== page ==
As much as we love this frothy, poodle-pink confection of a show for what it is (a sort of Happy Days-slash-Love Boat redux set in the Camelot era), we can’t help spending most of the episode yelling at the TV because of the hair. They’re doing that thing that a lot of period films and TV shows do (with the notable exception of Mad Men): tweaking the period looks to make them more palatable to modern audiences. The clothes are mostly okay in terms of accuracy. Even if they’re not perfectly accurate to the period, they manage to paint the broad strokes fairly effectively (although for all the talk of girdles, we question whether the leads are wearing them in every scene). That’s to be expected because, thanks to Mad Men and decades of stylish thrift store shoppers, mid-Century-style clothing is back in style. But men in 1963 – airline pilots, no less – with “dry look” hair hanging over their collars is enough to make our eyes twitch. And the female leads are no better, with soft pageboys or gently falling curls that look like they were set with a curling iron a half hour before rather than the more accurate set-in-rollers-the-night-before look of the period. It’s a minor thing and we’ll get over it, but you’re just going to have to listen to us bitch about it every now and then.
Thankfully, we have little else to bitch about when it comes to this episode, which felt like a continuation of the pilot in many ways. We assumed the show would have serialized plots like a nighttime soap opera, but were surprised to see several plot strands come effectively to an end. We would have thought Laura’s runaway bride routine and subsequent fallout would fuel her story for the rest of the season, but there she was, hugging it out and saying goodbye to her sentence-finishing fiance, who may have been a bit of a condescending jerk but understood he could never give her Mt. Kilimanjaro. We’re a bit puzzled as to what you can actually do with a character like Laura once she learns to stand on her own and stand up to the people who want to keep her down. That’s normally a season-long (or even several seasons long) character arc but it was all wrapped up in the first two episodes. We’ll see if she can remain interesting after this.
It was the other two wrapups that left us a little disappointed. There’s still plenty you can do with Kate and she is, by far, our favorite character, but the prodigal daughter bit had real teeth to it, especially when she has to work side-by-side with a sister she loves, but secretly resents for being seen as the prettier, more palatable one. Who doesn’t want to cheer her on when she yells “I rode an elephant in Bangkok last month!” at her dismissive, controlling mother? But again, there she was, hugging it out with Mom at the end.
And if that left us disappointed, we were practically heartbroken that the wild, fabulous, mysterious Bridget seems to be leaving the story altogether. Sure, it makes sense to use her as a cautionary tale; to let Kate know the stakes of being a CIA operative flying the friendly skies. And of course, once Kate is given this information, she has a nice character-defining moment where she boldly declares her intention to keep on going, even knowing what it could cost her. But we – again – assumed the whole “What happened to Bridget?” storyline was going to fuel half the season. Even Dean seems to have gotten over her rather quickly and moved on with Colette, who’s our second-favorite character, by the way.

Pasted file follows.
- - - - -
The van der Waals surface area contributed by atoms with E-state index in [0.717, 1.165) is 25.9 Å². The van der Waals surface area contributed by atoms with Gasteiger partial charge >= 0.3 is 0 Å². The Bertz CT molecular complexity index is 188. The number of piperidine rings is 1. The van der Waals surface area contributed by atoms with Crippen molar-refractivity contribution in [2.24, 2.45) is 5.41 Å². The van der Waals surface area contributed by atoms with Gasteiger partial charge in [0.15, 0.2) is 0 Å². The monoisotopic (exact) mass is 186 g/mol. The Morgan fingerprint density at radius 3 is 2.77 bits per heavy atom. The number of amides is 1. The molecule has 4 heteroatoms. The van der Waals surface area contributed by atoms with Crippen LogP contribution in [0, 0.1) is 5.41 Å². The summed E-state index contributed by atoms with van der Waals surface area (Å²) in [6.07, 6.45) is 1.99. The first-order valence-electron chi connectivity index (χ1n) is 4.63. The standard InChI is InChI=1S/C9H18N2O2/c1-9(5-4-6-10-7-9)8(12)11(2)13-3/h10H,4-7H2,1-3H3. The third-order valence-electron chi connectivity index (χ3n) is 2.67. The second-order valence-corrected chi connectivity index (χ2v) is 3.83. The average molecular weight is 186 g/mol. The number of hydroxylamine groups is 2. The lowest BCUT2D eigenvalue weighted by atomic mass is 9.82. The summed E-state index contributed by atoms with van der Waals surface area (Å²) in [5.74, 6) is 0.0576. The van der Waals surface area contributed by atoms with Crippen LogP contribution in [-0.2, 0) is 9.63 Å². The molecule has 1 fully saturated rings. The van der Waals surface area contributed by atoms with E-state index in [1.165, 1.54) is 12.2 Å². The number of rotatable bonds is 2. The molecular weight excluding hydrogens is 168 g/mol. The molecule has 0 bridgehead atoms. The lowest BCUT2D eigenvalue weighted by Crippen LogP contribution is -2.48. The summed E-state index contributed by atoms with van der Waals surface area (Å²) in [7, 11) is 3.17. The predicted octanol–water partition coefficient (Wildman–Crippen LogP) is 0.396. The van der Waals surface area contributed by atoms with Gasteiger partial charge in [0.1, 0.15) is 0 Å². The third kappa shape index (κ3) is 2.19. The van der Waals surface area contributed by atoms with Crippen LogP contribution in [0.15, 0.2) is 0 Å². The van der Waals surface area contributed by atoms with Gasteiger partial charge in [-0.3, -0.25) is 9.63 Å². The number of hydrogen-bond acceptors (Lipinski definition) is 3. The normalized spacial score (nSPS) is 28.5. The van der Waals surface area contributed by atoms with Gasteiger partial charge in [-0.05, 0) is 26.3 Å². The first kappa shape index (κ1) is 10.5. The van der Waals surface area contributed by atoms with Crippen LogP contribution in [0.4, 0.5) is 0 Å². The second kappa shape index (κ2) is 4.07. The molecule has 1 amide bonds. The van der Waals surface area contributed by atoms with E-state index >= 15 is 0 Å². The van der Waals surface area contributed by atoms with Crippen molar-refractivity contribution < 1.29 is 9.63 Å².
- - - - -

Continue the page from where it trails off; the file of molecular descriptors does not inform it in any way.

Christina Ricci’s Maggie is, surprisingly, a character that’s going to need a bit more work. Still mostly in the background, with no real arc to speak of, it seems that, for now, she’s going to be the mouthpiece for social change. That’s fine, but they’re going to have to come up with more subtle ways to express that than “I’m not included in the price of your ticket!” and “You made it okay for him to try that again with another girl.” If she’s mouthing off during her weight checks and stabbing handsy male passengers with a meat fork, then the inevitable question of why she’s a Pan Am stewardess at all is going to have to be raised, and we suspect they’re going to neatly sidestep that one just to keep giving her “I am woman” scenes and monologues.
We may have to adjust our expectations slightly. We don’t actually watch much network television outside of Glee, and that show, for all its many faults, is a genre-busting oddity unlike anything else on television (before they started devising ripoffs). Pan Am is as glossy a network show as you can get; the Charlie’s Angels of the skies. We would have liked to have seen season-long arcs for each character, but it looks like, for now, we’re going to be getting discrete, one-or-two episode arcs before moving on. A smart set of writers can work within that model and produce character-defining pieces that pile up cumulatively instead of flowing in one long line, so we’ll see if the creative team can sustain things. For now, we’ll just sit back and not think about it too much.
Except for the hair. That’s never not going to drive us nuts.
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